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Cottage Cheesy Ruminations

Did you know that there were regional styles of cottage cheese?

Neither did I, until I moved to Florida (and even then it took me over four years to discover it). I've been buying the stuff for a while, and mostly, I've been buying the store generic (Publix, if you must know), which I've never been that pleased with--liquidy and runny, regardless of curd size. Recently, Patricia tried a different, name brand. Same thing. So it's not like they saved money for the store brand by adding water and/or other locally available liquids, such as alligator effluent.

But I was recently there, searching for some other kind, and I found a brand called "Friendship." And on the side of the plastic container, it said, "California style." And a light went on. That's why the local cottage cheese sucked (at least to me). I'd been spoiled by eating the real stuff back in the Golden State for the previous quarter century. I bought it. It was dry, flavorful, ricotta like. Just the way I remembered from LA. One more reason that Florida sux (at least southeast Florida), though at least I can buy the exotic import here.

So, question. Why do the locals like it runny, and do they like it that way up in New York and New Jersey (whence came their ancient ancestors)? Are there other varieties in (say) the Midwest, or Mountain states?


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Josh Reiter wrote:

Hmmm, never notice the regional connotations applied to cottage cheese.

Here in Texas it has a good deal of water content. Use cheese cloth (oddly appropriate) or several layers of paper towel to press/wick the water away.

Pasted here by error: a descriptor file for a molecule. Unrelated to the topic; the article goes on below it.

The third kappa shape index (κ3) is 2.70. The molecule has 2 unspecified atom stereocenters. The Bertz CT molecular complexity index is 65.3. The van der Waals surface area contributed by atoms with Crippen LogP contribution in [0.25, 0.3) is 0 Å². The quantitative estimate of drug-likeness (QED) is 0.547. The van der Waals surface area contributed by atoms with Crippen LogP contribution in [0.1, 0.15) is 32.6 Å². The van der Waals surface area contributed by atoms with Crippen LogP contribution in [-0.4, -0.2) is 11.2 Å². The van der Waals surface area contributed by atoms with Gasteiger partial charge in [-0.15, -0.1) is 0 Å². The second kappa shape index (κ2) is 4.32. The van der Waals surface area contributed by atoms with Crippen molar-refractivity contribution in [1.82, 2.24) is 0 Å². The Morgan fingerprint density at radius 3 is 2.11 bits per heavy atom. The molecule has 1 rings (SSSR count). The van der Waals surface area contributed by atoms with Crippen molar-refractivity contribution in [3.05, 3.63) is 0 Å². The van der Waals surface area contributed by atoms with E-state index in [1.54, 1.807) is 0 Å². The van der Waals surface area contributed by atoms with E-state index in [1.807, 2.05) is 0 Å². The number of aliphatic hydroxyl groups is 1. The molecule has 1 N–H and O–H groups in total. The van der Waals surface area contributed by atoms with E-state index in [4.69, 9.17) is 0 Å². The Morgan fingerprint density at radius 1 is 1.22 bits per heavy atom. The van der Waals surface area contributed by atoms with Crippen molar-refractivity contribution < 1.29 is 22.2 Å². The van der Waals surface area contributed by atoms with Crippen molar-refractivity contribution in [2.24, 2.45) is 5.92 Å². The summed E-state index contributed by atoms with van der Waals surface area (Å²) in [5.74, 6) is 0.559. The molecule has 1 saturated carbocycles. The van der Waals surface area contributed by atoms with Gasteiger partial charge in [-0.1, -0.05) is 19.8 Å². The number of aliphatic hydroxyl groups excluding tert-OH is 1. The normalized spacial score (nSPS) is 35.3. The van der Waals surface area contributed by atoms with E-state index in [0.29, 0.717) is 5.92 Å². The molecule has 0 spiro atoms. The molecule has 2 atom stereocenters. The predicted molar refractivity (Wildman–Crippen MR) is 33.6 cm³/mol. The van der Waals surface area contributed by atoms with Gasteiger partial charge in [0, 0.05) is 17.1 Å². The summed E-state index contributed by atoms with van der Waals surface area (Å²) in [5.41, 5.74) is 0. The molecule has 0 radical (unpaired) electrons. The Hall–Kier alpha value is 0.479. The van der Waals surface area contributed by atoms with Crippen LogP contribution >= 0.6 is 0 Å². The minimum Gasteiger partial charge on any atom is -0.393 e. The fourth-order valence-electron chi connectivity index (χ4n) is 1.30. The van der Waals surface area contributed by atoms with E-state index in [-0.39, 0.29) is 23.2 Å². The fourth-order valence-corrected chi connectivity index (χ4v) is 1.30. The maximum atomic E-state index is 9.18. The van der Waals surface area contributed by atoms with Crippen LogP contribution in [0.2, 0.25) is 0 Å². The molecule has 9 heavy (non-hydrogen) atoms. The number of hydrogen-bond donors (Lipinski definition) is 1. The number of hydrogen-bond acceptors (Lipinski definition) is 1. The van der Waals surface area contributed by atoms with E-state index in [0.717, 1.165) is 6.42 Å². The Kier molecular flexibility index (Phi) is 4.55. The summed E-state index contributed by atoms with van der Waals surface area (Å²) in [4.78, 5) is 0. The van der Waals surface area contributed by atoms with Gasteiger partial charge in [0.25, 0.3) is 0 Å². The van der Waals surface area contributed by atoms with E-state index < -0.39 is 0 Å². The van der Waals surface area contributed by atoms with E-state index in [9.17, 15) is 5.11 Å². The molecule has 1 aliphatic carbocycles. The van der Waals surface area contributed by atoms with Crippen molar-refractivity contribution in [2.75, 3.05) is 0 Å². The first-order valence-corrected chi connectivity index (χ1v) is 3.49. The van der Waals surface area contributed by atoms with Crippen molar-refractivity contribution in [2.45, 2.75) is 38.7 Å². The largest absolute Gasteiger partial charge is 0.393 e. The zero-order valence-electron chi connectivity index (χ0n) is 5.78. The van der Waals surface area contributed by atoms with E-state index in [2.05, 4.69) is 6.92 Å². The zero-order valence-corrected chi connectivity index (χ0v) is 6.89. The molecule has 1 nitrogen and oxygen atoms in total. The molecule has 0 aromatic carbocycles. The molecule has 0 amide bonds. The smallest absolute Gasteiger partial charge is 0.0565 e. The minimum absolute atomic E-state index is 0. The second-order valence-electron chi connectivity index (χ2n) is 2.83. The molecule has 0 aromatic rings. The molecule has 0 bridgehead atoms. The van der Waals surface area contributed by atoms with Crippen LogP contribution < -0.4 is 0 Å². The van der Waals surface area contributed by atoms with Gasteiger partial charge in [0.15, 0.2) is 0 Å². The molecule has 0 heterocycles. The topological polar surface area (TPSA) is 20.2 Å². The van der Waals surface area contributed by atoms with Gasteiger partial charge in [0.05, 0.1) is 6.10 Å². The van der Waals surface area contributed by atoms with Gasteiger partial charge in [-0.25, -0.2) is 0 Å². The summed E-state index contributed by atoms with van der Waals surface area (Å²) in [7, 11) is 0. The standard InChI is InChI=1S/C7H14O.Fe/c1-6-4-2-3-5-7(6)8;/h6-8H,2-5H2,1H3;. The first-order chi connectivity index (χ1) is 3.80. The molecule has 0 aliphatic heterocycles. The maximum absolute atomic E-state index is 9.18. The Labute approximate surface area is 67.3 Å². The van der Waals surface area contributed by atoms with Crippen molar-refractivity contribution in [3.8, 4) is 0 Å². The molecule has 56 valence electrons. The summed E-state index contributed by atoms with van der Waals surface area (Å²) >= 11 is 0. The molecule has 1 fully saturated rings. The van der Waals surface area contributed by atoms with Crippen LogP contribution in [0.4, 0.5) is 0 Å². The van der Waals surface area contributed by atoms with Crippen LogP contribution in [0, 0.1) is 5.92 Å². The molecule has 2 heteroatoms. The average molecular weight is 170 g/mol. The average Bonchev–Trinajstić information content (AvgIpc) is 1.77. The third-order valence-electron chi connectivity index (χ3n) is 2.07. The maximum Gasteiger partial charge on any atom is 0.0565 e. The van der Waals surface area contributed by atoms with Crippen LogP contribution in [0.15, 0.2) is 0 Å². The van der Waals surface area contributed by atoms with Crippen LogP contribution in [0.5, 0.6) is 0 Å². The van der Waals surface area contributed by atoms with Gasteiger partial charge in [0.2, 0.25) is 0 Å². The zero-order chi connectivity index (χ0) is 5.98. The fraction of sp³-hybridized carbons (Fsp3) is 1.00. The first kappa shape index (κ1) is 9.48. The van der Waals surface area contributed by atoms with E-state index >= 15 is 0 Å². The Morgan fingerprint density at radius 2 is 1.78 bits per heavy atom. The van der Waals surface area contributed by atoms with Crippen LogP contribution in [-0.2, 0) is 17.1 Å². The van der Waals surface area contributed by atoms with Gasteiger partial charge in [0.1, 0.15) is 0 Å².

Brock wrote:

Hmmm. Things like "runny" and "dry" are of course relative. Cottage cheese here in NJ is not Ricotta-like, however. I may have to stop by Whole Foods to see what kind of "styles" they have available.

ech wrote:

Gotta say, in Florida that's just the whey they like it.

memomachine wrote:


Frankly I don't eat cottage cheese. It never struck me as particularly worthy of eating but then again I eat kimchee so take that in consideration.

David wrote:

I bet it's a result of making it low-fat. When I've eaten cottage cheese done the old fashioned style, like at Amana Colonies in Iowa, it's much more creamy than watery, which makes it really good. California was, I think, the first place that low fat became popular, so it makes sense that they were the first to realize that without the fat, the whey isn't nearly as good.

Josh Reiter wrote:

Actually, cottage cheese is the casein part of the milk protein. The yellowish liquid that collects at the bottom of the tub is the whey.

It is actually pretty easy to make on your own:

1 gal of skim milk heated to 120 F.
Remove from heat and pour 3/4 cup white vinegar into milk.
Stir for a couple of minutes and then cover and let site for 30 minutes.
Pour into colander lined with cheese cloth/clean towel.
After completely drained rinse with cool water.